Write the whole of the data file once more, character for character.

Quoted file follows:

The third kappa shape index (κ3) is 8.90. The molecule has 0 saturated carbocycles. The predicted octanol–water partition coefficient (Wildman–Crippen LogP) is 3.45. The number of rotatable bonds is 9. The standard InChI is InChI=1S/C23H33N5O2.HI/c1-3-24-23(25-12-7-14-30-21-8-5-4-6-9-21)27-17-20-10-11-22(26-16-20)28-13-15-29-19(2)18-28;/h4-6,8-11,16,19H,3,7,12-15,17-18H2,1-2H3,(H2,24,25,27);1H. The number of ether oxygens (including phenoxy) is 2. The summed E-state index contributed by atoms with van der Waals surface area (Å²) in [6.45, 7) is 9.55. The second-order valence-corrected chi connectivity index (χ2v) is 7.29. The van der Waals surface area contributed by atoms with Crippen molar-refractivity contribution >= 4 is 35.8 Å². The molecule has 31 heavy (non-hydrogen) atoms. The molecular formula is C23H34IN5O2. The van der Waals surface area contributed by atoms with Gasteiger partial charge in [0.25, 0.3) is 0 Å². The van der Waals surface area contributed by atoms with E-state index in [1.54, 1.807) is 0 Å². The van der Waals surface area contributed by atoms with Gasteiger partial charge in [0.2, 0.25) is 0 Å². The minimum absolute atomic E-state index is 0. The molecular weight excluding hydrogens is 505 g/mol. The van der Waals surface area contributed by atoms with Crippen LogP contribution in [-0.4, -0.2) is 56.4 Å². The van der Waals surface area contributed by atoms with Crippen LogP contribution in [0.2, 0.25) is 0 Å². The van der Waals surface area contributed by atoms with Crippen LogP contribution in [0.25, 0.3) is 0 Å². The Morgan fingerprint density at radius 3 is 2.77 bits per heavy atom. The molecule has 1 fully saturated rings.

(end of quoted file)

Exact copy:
The third kappa shape index (κ3) is 8.90. The molecule has 0 saturated carbocycles. The predicted octanol–water partition coefficient (Wildman–Crippen LogP) is 3.45. The number of rotatable bonds is 9. The standard InChI is InChI=1S/C23H33N5O2.HI/c1-3-24-23(25-12-7-14-30-21-8-5-4-6-9-21)27-17-20-10-11-22(26-16-20)28-13-15-29-19(2)18-28;/h4-6,8-11,16,19H,3,7,12-15,17-18H2,1-2H3,(H2,24,25,27);1H. The number of ether oxygens (including phenoxy) is 2. The summed E-state index contributed by atoms with van der Waals surface area (Å²) in [6.45, 7) is 9.55. The second-order valence-corrected chi connectivity index (χ2v) is 7.29. The van der Waals surface area contributed by atoms with Crippen molar-refractivity contribution >= 4 is 35.8 Å². The molecule has 31 heavy (non-hydrogen) atoms. The molecular formula is C23H34IN5O2. The van der Waals surface area contributed by atoms with Gasteiger partial charge in [0.25, 0.3) is 0 Å². The van der Waals surface area contributed by atoms with E-state index in [1.54, 1.807) is 0 Å². The van der Waals surface area contributed by atoms with Gasteiger partial charge in [0.2, 0.25) is 0 Å². The minimum absolute atomic E-state index is 0. The molecular weight excluding hydrogens is 505 g/mol. The van der Waals surface area contributed by atoms with Crippen LogP contribution in [-0.4, -0.2) is 56.4 Å². The van der Waals surface area contributed by atoms with Crippen LogP contribution in [0.2, 0.25) is 0 Å². The van der Waals surface area contributed by atoms with Crippen LogP contribution in [0.25, 0.3) is 0 Å². The Morgan fingerprint density at radius 3 is 2.77 bits per heavy atom. The molecule has 1 fully saturated rings.